Building on previous public law studies, particularly Australian Public Law, this course aims to deepen student understanding of key aspects of the Commonwealth Constitution and the way it has been interpreted by the High Court of Australia. Specifically, we consider:
- The scope of Commonwealth legislative power, by reference to key federal heads of legislative power including the corporations power (s 51(xx)), the external affairs power (s 51(xxix)), the races power (s 51(xxvi), the taxation power (s 51(ii)) and the grants power (s 96);
- The principles of interpretation and ‘characterisation’ applied by the High Court when interpreting the scope of federal legislative power;
- The principles that operate to resolve a clash or conflict between Commonwealth and State laws (s 109);
- Many of the important constitutional limitations placed on the exercise of Commonwealth and State legislative power, including both the express limitations set out in the text (eg, ss 90 and 92) and those that have been implied by the High Court from the text and structure of the Constitution (eg, federal/State immunities, and implications from representative government);
- The important role that the High Court has played in shaping the federal system and protecting federal government institutions created by the Constitution; and
- The historical and social context in which federal constitutional law has developed.
In conjunction with LAWS6105 Australian Public Law, this course meets the requirements of the Law Admissions Consultative Committee Prescribed Academic Areas of Knowledge for Federal and State Constitutional Law.
Upon successful completion, students will have the knowledge and skills to:
- Critically evaluate and apply the constitutional law principles developed by the High Court of Australia to a hypothetical factual problem presenting questions about the validity and applicability of federal and State legislation.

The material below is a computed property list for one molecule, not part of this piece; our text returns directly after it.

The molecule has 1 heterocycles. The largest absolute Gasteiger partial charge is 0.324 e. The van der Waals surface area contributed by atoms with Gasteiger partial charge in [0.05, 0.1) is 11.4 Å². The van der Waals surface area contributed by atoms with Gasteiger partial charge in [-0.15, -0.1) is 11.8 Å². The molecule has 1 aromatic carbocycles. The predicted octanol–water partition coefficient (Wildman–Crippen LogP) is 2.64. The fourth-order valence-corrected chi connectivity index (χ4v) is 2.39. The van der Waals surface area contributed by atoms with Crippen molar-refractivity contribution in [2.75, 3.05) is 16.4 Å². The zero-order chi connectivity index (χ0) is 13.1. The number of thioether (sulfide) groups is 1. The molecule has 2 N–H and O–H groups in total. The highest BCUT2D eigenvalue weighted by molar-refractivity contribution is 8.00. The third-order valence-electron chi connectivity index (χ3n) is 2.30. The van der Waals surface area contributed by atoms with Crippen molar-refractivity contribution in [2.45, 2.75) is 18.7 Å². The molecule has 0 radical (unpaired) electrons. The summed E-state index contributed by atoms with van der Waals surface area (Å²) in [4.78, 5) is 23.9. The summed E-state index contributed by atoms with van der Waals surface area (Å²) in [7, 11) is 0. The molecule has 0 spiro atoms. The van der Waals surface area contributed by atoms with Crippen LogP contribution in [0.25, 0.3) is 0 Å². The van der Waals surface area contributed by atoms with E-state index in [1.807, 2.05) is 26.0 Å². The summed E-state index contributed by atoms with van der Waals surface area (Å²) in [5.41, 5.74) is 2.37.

- Research, evaluate and interpret constitutional provisions and legal authorities, and apply constitutional principles to propose solutions to constitutional law problems, incorporating a diverse range of perspectives.
- Critically analyse a factual problem, reasoning to a conclusion by analogy to the decided cases.
- Critically assess the role and impact that the High Court of Australia has had on the development of constitutional principles, the character of the federal system in Australia, and the health of the federal institutions of government.
- Examine and reflect on the historical and social context within which the constitutional principles have been developed.
- Select and apply a range of approaches to written and/or oral communication, and apply the professional judgment required to develop and communicate solutions to complex commonwealth constitutional law problems in the course of providing advice to a client.
Commonwealth constitutional law will be taught entirely through seminars, rather than divided into lectures and tutorials. Online students will attend the seminars by webcasting into the seminar through Adobe Connect.
Seminar time will be used flexibly in an effort to encourage participation and engagement with the course materials. Although there will be no separate ‘tutorial’ program, class time will be spent on problems and activities designed to prepare students for the assessment tasks (ie the take-home mid-semester exam and the final exam). There will be occasions when seminar leaders will do most of the talking, but all of the seminar leaders in the course are committed to a learning experience built on informed dialogue. For this reason, seminars will not merely summarise the reading material but will focus on an analysis of the cases and other primary materials.